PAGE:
Mortgage markets worsened last week on renewed optimism from the Eurozone, additional evidence of a U.S. economic recovery, and ongoing strength in housing.
The action sparked a stock market rally at the expense of mortgage bonds, sending conforming and FHA mortgage rates meaningfully higher for the first time in more than 2 months.
Markets closed early Friday and remained closed Monday. When they re-open today, conforming mortgage rates will already have bounced off last week’s new, all-time lows.
As reported by Freddie Mac’s weekly mortgage rate survey, the average 30-year fixed rate mortgage fell to 3.91 percent nationwide, with an accompanying 0.7 discount points plus closing costs. 1 discount point is equal to 1 percent of your loan size such that 1 discount point on a $100,000 loan is equal to $1,000.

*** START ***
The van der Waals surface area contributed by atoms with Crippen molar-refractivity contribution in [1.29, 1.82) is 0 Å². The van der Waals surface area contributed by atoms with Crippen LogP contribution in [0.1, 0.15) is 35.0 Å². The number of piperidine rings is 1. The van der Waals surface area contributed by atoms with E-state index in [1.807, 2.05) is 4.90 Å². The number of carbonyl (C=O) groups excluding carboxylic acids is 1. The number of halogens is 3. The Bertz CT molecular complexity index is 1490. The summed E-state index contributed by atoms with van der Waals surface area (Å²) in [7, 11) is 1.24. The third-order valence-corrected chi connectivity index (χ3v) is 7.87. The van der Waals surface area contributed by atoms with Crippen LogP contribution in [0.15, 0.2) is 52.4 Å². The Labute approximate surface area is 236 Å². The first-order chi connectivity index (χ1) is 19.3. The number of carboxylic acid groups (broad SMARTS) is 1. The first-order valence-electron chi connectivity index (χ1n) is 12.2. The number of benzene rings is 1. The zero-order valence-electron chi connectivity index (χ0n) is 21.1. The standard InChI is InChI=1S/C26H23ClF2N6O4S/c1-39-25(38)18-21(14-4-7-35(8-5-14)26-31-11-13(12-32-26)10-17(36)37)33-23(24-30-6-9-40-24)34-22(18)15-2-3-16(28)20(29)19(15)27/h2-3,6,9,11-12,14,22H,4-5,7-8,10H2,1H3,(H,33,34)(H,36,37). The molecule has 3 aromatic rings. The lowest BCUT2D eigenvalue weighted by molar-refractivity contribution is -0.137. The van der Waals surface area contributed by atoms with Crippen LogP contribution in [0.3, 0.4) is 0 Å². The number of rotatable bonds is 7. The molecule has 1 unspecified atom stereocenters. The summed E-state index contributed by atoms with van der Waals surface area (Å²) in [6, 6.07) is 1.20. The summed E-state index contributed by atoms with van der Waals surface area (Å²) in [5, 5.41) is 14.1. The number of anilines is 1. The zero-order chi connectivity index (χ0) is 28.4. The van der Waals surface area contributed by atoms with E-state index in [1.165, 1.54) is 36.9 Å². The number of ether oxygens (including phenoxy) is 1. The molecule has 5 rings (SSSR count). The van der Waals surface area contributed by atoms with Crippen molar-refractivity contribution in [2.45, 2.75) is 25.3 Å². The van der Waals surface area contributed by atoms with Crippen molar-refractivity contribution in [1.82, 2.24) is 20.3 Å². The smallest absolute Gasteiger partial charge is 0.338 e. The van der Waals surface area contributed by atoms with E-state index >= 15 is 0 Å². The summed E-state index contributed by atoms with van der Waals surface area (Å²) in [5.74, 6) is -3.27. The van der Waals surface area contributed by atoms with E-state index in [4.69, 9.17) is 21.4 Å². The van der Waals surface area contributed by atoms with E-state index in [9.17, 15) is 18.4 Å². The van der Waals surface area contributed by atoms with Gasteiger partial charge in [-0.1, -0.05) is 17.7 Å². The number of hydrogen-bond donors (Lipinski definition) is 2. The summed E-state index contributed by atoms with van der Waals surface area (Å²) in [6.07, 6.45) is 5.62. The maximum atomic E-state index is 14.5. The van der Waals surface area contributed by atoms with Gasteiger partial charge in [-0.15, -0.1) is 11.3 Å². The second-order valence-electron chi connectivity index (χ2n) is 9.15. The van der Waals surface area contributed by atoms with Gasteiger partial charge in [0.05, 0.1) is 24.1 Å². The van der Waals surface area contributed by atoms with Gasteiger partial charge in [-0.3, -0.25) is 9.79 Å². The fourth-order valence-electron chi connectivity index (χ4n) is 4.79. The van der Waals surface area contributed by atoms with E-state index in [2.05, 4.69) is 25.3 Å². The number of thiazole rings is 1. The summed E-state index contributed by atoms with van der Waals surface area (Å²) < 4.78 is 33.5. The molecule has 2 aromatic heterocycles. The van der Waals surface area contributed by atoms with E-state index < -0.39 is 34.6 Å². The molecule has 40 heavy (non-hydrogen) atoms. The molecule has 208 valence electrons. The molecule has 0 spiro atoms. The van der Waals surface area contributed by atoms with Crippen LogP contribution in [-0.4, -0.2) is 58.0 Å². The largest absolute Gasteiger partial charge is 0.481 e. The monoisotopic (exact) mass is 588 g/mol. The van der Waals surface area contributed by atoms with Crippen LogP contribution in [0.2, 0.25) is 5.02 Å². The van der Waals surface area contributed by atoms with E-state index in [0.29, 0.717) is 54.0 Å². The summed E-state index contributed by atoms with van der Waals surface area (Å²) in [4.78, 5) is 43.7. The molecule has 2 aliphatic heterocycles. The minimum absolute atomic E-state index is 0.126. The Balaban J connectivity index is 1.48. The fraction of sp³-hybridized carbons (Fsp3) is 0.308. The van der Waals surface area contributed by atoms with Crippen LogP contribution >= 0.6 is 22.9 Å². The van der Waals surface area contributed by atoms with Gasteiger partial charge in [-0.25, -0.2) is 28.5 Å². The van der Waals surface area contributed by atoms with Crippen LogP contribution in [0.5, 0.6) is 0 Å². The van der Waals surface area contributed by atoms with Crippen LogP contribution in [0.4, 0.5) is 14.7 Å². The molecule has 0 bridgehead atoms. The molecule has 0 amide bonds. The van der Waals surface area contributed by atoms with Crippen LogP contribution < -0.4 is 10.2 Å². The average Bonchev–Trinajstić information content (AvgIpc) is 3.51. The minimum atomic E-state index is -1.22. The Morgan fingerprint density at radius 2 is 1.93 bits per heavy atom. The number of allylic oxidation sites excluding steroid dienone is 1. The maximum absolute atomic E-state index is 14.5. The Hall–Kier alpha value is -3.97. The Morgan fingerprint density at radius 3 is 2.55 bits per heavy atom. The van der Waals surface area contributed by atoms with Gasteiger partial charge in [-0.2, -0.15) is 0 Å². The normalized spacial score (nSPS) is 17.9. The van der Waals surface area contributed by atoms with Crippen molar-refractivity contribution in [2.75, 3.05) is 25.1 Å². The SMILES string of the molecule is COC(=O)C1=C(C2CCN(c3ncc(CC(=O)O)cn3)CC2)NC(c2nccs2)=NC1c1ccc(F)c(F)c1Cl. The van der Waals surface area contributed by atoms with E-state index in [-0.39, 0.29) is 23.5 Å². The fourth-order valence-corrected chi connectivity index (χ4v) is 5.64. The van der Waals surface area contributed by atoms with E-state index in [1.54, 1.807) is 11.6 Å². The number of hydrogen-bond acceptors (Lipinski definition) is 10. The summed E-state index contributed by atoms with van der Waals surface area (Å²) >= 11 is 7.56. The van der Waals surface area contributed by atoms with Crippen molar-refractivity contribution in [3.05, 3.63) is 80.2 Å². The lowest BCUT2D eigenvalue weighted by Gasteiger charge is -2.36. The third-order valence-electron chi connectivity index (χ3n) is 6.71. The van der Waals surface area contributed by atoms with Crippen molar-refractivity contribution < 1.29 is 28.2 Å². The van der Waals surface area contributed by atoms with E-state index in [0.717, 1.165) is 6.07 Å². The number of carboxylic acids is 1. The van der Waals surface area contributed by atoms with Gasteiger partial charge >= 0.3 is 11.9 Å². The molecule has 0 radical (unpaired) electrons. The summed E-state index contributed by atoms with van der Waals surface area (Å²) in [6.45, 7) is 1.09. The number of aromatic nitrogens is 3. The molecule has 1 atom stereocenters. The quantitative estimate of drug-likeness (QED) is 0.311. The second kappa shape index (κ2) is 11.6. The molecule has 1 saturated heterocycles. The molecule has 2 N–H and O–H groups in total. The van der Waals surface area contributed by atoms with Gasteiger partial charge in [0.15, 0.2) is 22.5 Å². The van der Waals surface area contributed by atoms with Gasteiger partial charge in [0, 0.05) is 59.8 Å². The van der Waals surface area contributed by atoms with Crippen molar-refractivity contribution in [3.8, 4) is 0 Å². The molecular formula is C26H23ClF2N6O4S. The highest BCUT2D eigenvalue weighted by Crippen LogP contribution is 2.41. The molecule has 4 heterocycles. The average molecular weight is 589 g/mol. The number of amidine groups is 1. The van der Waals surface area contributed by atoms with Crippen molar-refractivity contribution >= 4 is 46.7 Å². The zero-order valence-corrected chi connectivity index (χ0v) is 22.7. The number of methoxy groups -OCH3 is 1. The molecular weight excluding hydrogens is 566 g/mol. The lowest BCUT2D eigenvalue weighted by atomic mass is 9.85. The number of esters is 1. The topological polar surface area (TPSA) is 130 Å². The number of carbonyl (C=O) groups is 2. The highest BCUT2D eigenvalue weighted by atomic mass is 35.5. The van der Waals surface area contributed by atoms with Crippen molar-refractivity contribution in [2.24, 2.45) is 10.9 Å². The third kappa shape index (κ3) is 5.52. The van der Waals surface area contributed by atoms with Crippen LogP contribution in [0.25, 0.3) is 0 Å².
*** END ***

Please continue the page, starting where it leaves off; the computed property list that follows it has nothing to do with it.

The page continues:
It’s not just the conventional 30-year fixed that made new lows last week, either. All of Freddie Mac’s reported rates fell to new, all-time lows.
- 30-year fixed : 3.91% with 0.7 discount points
- 15-year fixed : 3.21% with 0.8 discount points
- 5-year ARM : 2.85% with 0.6 discount points
These rates are no longer valid, however. FHA mortgage rates rose slightly last week, too.
This week, mortgage rates will be more volatile than usual. There isn’t much economic data on which to trade, and it’s a holiday-shortened week (again). Look for geopolitics and momentum to nudge markets forward, therefore — a potentially bad combination for today’s rate shoppers. There is very little room for mortgage rates to fall, but lots of room for them to rise.
If the stock market rallies to close 2011, mortgage rates will rise right on with it.
For now, rates remain historically low. If you’ve been shopping for a mortgage — waiting for rates to fall — this last week of the year may be your last chance at sub-4 percent, fixed-rate mortgage rates. Don’t wait too long or you might miss it.
It’s a good time to execute on a rate lock.